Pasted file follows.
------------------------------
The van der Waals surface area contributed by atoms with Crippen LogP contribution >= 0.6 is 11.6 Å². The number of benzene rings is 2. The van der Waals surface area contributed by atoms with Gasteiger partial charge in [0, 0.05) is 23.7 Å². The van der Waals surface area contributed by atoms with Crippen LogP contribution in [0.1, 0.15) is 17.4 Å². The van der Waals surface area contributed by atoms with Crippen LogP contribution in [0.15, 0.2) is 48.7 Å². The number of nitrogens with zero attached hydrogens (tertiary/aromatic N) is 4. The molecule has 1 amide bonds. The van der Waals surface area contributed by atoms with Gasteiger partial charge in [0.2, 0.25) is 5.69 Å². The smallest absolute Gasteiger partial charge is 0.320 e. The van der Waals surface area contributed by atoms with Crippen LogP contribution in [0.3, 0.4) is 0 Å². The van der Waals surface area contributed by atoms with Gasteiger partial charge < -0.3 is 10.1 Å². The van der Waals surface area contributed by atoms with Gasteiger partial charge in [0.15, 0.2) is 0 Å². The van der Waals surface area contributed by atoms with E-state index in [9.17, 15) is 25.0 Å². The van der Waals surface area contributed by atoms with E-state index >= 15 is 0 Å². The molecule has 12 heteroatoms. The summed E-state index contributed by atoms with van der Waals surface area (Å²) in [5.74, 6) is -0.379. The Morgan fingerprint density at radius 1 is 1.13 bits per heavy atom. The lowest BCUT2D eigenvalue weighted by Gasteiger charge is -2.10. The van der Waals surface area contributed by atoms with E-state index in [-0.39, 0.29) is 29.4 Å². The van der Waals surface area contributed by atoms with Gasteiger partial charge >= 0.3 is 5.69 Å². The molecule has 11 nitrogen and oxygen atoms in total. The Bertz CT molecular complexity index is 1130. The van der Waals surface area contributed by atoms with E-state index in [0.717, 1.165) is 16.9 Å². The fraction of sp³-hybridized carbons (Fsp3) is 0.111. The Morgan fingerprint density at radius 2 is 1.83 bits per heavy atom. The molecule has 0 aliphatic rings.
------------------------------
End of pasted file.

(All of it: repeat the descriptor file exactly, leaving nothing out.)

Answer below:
The van der Waals surface area contributed by atoms with Crippen LogP contribution >= 0.6 is 11.6 Å². The number of benzene rings is 2. The van der Waals surface area contributed by atoms with Gasteiger partial charge in [0, 0.05) is 23.7 Å². The van der Waals surface area contributed by atoms with Crippen LogP contribution in [0.1, 0.15) is 17.4 Å². The van der Waals surface area contributed by atoms with Crippen LogP contribution in [0.15, 0.2) is 48.7 Å². The number of nitrogens with zero attached hydrogens (tertiary/aromatic N) is 4. The molecule has 1 amide bonds. The van der Waals surface area contributed by atoms with Gasteiger partial charge in [0.2, 0.25) is 5.69 Å². The smallest absolute Gasteiger partial charge is 0.320 e. The van der Waals surface area contributed by atoms with Crippen LogP contribution in [0.3, 0.4) is 0 Å². The van der Waals surface area contributed by atoms with Gasteiger partial charge < -0.3 is 10.1 Å². The van der Waals surface area contributed by atoms with Gasteiger partial charge in [0.15, 0.2) is 0 Å². The van der Waals surface area contributed by atoms with E-state index in [9.17, 15) is 25.0 Å². The van der Waals surface area contributed by atoms with E-state index >= 15 is 0 Å². The molecule has 12 heteroatoms. The summed E-state index contributed by atoms with van der Waals surface area (Å²) in [5.74, 6) is -0.379. The Morgan fingerprint density at radius 1 is 1.13 bits per heavy atom. The lowest BCUT2D eigenvalue weighted by Gasteiger charge is -2.10. The van der Waals surface area contributed by atoms with E-state index in [-0.39, 0.29) is 29.4 Å². The van der Waals surface area contributed by atoms with Gasteiger partial charge >= 0.3 is 5.69 Å². The molecule has 11 nitrogen and oxygen atoms in total. The Bertz CT molecular complexity index is 1130. The van der Waals surface area contributed by atoms with E-state index in [0.717, 1.165) is 16.9 Å². The fraction of sp³-hybridized carbons (Fsp3) is 0.111. The Morgan fingerprint density at radius 2 is 1.83 bits per heavy atom. The molecule has 0 aliphatic rings.